Samples from the 1973 drillhole showed that vesicles, or small holes in the rock, have been partially filled by minerals. So, at a depth of about 506 m (1,660 ft) — the depth of groundwater — many of the small, narrow pathways that would allow groundwater to move freely are plugged.
The power of modern computing also helps develop a greater understanding of what is possible. Researchers recently used a computer model called HYDROTHERM (https://volcanoes.usgs.gov/software/hydrotherm/), which can accept different inputs to assess how groundwater would likely move in unique environments. The results show it would take more time than anticipated in 1925 for groundwater to flow into the conduit after the lava lake has drained.
In fact, it might take a lot more time. Modern modeling techniques, along with data unavailable in 1925, yields a view that liquid water inflow into the conduit can be delayed by months to years.
The evolving thinking is that when a lava lake drains below the water table, the rocks around the conduit remain very hot. Any liquid water creeping into the zone of hot rock is converted to steam before it reaches the conduit. In essence, the hot rock zone maintains a heat barrier that blocks groundwater from moving toward the conduit.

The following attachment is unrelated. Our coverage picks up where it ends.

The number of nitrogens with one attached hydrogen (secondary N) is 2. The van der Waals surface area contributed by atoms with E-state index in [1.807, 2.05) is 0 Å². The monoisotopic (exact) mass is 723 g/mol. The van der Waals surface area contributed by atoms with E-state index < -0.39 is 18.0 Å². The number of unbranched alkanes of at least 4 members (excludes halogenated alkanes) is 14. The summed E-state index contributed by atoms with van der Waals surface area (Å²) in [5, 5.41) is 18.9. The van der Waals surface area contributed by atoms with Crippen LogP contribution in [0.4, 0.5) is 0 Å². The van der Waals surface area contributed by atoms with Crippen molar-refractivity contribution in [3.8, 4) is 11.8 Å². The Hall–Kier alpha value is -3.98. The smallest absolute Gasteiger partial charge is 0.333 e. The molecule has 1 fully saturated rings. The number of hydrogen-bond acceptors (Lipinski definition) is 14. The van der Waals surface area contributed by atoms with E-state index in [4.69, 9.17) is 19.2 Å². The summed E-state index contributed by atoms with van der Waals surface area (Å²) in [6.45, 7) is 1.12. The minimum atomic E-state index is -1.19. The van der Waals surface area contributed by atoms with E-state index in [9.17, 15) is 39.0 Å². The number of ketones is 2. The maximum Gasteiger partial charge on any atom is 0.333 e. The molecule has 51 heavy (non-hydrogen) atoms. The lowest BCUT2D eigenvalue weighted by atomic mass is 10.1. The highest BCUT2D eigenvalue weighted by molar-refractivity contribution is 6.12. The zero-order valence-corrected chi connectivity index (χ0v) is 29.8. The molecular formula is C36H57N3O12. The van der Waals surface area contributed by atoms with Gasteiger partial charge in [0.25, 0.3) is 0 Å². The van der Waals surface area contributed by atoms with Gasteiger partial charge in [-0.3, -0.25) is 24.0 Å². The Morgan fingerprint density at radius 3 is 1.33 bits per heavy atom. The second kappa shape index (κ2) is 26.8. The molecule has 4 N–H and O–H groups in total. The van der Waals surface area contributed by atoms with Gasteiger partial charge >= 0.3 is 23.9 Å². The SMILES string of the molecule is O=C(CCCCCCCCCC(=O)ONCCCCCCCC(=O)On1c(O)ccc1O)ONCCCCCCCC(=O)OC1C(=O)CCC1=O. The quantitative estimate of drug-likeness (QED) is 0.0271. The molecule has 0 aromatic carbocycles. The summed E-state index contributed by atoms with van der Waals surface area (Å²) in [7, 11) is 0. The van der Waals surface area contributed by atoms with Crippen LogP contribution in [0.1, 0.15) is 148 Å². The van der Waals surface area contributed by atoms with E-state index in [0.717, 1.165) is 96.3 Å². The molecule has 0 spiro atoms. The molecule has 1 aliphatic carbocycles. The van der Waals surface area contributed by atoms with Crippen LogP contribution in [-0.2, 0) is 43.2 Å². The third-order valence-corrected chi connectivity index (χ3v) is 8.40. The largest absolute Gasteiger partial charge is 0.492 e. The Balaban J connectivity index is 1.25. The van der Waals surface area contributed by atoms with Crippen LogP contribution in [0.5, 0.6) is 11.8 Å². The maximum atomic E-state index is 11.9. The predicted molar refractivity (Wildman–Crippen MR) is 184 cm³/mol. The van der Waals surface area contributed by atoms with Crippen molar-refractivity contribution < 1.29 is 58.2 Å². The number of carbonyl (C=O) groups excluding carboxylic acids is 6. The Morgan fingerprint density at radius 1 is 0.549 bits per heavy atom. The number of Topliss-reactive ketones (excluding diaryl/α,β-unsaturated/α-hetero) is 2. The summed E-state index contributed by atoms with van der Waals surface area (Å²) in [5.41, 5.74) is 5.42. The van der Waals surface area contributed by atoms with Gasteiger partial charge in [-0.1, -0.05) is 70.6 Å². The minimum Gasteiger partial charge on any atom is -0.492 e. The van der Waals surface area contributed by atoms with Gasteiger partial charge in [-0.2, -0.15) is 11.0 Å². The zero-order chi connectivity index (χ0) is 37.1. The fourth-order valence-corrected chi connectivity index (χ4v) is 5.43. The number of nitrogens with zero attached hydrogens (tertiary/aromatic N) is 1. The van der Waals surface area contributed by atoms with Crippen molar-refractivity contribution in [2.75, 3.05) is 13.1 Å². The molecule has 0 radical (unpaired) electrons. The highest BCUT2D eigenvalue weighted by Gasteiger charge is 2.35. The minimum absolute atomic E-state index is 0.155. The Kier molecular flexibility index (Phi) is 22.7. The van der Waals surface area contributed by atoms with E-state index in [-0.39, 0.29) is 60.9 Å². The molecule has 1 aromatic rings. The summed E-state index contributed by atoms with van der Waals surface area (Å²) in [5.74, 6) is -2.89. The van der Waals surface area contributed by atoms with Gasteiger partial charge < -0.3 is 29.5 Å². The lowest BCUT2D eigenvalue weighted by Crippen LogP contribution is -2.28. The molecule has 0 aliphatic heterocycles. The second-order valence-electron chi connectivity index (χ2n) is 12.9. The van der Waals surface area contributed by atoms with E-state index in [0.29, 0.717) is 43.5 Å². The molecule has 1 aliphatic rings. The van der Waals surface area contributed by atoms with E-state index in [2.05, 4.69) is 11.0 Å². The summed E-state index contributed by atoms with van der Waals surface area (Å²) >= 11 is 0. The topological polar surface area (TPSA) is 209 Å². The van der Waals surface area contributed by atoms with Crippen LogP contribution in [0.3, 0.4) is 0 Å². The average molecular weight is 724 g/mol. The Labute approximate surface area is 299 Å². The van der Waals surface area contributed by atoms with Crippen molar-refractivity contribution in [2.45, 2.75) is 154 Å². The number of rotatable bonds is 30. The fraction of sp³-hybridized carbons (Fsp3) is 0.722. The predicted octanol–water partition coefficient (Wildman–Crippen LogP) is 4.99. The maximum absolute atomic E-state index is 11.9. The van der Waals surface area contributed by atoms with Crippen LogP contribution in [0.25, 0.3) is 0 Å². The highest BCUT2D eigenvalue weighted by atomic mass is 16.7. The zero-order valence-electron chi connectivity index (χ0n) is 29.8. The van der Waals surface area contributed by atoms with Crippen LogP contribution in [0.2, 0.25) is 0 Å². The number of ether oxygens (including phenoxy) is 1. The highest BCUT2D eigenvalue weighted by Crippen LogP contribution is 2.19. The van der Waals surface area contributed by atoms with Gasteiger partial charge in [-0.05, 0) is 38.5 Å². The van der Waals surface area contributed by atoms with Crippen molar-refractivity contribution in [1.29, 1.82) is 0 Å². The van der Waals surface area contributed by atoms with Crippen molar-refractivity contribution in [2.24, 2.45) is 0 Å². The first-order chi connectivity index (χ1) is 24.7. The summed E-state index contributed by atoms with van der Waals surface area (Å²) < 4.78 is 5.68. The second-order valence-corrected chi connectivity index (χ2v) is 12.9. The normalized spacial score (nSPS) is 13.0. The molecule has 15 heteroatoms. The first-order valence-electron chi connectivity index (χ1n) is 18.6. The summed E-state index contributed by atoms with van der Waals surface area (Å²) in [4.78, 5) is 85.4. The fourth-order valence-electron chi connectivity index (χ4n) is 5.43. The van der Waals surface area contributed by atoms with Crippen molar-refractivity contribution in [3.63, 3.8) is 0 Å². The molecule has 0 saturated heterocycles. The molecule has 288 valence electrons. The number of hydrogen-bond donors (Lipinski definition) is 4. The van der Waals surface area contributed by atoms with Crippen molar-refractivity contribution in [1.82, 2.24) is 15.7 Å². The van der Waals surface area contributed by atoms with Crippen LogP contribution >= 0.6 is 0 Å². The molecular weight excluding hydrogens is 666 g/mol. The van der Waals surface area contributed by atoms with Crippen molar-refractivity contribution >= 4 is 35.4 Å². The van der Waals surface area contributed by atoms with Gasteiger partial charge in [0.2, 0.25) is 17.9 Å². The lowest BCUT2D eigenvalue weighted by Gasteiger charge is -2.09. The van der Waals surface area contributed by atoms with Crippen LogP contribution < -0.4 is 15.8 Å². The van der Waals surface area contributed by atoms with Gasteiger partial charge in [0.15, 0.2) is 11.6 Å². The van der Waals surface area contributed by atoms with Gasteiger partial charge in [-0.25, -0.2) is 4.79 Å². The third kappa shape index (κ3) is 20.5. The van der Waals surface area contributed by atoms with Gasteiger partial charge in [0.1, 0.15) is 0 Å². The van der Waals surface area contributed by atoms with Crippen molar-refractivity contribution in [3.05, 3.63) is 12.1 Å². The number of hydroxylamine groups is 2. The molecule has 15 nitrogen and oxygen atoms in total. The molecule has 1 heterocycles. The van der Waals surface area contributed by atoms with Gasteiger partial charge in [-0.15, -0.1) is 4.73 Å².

In 2018, scientists issued hazard notifications about the potential for explosive eruptions at Kilauea’s summit based, in part, on the 1925 conceptual model. Scientists are now re-evaluating assumptions about the cause of explosive activity under conditions of a draining summit lava lake.
New data and techniques are being used to understand more about the 2018 explosions. A currently favored idea is that gas from the retreating magma, rather than groundwater steam, powered the explosions. This idea is being used to reconsider what we understand about the eruptions (and hazards) of Kilauea Volcano’s past, present and future.
For more information about this research, the Journal of Geophysical Research article can be accessed at https://doi.org/10.1029/2018JB017133.